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An excerpt from www.HouseOfNames.com archives copyright © 2000 - 2017


The Strathclyde Briton clans of the Scottish/English Borderlands were the first to use the name Karrach. It is derived from the personal name Craig. Thus, Karrach is a patronymic name, taken from the given name of the father or some other ancestor of the bearer. However, Karrach may also be of local origin, referring to those who lived in or near the place called Carrick in Ayrshire.

Karrach Early Origins



The surname Karrach was first found in Ayrshire (Gaelic: Siorrachd Inbhir Àir), formerly a county in the southwestern Strathclyde region of Scotland, that today makes up the Council Areas of South, East, and North Ayrshire, and were known as 'the men of Carrick'. Duncan de Carrick (died 1250) was made the Mormaer (Earl) of Carrick by Scottish King Alexander I in 1186. He was a direct ancestor Robert the Bruce (Robert I), King of the Scots 1274-1329.

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Karrach Spelling Variations


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Karrach Spelling Variations



The variation in the spelling of Medieval names is a result of the lack of spelling rules in the English language prior to the last few hundred years. Before that time, scribes spelled according to sound, often varying the spelling of name within a single document. Karrach has appeared as Carrick, Carick, Carich, Carrich, Karryck, Karrik, Karrick, Kerrich, Kerrick, Carrig, Carrigy, McCarrigy and many more.

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Karrach Early History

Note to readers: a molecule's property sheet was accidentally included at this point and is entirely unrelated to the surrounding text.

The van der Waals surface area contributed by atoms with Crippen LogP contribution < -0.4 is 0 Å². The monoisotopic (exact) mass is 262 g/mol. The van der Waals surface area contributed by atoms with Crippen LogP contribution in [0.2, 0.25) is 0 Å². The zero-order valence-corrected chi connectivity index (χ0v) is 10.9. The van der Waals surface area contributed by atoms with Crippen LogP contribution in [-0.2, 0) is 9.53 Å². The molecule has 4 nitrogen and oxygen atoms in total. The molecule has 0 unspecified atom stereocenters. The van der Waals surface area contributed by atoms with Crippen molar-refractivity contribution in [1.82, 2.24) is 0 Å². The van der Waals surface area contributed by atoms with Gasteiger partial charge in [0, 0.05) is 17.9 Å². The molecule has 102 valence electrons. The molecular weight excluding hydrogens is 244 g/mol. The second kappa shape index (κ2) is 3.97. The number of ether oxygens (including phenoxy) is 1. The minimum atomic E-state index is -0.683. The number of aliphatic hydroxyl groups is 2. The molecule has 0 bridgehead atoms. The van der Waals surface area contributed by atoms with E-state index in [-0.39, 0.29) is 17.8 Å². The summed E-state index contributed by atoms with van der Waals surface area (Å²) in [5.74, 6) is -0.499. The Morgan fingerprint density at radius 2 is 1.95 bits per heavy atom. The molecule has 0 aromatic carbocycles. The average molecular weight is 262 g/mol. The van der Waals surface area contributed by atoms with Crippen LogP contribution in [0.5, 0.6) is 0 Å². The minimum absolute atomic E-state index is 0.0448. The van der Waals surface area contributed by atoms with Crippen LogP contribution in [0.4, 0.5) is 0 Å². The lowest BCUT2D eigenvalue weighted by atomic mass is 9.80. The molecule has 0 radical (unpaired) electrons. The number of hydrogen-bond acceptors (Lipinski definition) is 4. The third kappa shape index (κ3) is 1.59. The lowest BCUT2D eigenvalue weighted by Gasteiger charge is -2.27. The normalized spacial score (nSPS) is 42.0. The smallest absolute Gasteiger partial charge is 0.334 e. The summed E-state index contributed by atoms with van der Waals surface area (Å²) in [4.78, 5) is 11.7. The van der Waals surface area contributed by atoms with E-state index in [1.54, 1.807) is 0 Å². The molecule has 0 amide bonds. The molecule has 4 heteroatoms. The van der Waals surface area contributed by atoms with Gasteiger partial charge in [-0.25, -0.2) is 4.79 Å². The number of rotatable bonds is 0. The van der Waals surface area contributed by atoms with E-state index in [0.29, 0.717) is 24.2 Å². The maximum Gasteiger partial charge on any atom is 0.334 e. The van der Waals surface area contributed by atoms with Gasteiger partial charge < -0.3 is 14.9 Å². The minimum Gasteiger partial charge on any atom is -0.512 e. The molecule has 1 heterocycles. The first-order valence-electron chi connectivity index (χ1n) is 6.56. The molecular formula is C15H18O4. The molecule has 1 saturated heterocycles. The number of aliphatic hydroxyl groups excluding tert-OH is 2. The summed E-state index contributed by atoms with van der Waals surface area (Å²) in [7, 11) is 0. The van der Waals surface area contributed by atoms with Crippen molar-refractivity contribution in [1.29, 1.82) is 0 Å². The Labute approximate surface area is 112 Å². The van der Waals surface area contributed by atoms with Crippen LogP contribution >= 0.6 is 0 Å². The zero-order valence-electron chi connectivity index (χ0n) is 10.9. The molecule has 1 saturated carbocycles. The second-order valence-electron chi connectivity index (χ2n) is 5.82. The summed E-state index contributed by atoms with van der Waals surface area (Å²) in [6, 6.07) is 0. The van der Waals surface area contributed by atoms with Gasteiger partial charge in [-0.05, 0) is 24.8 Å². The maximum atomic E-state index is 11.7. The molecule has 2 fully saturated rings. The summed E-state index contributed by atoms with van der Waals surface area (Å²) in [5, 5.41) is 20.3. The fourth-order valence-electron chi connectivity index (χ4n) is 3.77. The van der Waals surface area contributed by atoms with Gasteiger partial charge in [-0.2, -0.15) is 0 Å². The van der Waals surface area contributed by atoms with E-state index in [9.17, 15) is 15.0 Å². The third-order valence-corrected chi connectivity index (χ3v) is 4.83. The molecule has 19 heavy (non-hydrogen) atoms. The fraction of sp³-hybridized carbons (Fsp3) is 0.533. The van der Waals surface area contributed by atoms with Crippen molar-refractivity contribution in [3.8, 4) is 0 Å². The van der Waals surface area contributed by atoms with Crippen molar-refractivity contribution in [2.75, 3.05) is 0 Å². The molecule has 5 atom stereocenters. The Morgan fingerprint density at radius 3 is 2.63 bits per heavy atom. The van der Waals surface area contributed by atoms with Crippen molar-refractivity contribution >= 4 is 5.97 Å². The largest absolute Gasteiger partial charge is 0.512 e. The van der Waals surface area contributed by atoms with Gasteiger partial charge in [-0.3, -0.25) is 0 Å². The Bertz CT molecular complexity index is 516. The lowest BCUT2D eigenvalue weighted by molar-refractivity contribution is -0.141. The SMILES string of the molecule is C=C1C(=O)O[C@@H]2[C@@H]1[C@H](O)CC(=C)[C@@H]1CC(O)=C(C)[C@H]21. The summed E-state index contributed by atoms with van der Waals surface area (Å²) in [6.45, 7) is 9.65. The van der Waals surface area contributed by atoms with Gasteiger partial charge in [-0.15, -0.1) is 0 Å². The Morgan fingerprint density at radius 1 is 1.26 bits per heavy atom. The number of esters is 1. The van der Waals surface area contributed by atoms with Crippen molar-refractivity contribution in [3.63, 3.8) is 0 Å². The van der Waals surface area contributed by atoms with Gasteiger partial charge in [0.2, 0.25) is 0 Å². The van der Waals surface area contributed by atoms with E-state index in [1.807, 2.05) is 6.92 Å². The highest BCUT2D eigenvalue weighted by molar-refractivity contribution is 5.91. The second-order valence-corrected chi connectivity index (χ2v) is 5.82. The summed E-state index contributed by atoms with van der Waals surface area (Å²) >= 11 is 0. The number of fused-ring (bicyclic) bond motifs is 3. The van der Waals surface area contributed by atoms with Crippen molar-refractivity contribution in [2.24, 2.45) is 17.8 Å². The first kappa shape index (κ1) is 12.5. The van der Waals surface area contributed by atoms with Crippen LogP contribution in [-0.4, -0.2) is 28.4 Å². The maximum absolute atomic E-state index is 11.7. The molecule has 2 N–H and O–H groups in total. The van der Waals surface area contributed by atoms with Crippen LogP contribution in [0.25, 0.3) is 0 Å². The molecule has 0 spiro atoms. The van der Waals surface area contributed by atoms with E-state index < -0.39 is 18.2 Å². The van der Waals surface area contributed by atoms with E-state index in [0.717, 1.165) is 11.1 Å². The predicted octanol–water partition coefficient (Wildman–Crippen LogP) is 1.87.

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Karrach Early History



This web page shows only a small excerpt of our Karrach research. Another 185 words (13 lines of text) covering the years 1224, 1296, 1370, 1380, 1370 and 1371 are included under the topic Early Karrach History in all our PDF Extended History products and printed products wherever possible.

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Karrach Early Notables (pre 1700)


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Karrach Early Notables (pre 1700)



Another 27 words (2 lines of text) are included under the topic Early Karrach Notables in all our PDF Extended History products and printed products wherever possible.

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Karrach In Ireland


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Karrach In Ireland



Some of the Karrach family moved to Ireland, but this topic is not covered in this excerpt. Another 43 words (3 lines of text) about their life in Ireland is included in all our PDF Extended History products and printed products wherever possible.

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The Great Migration


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The Great Migration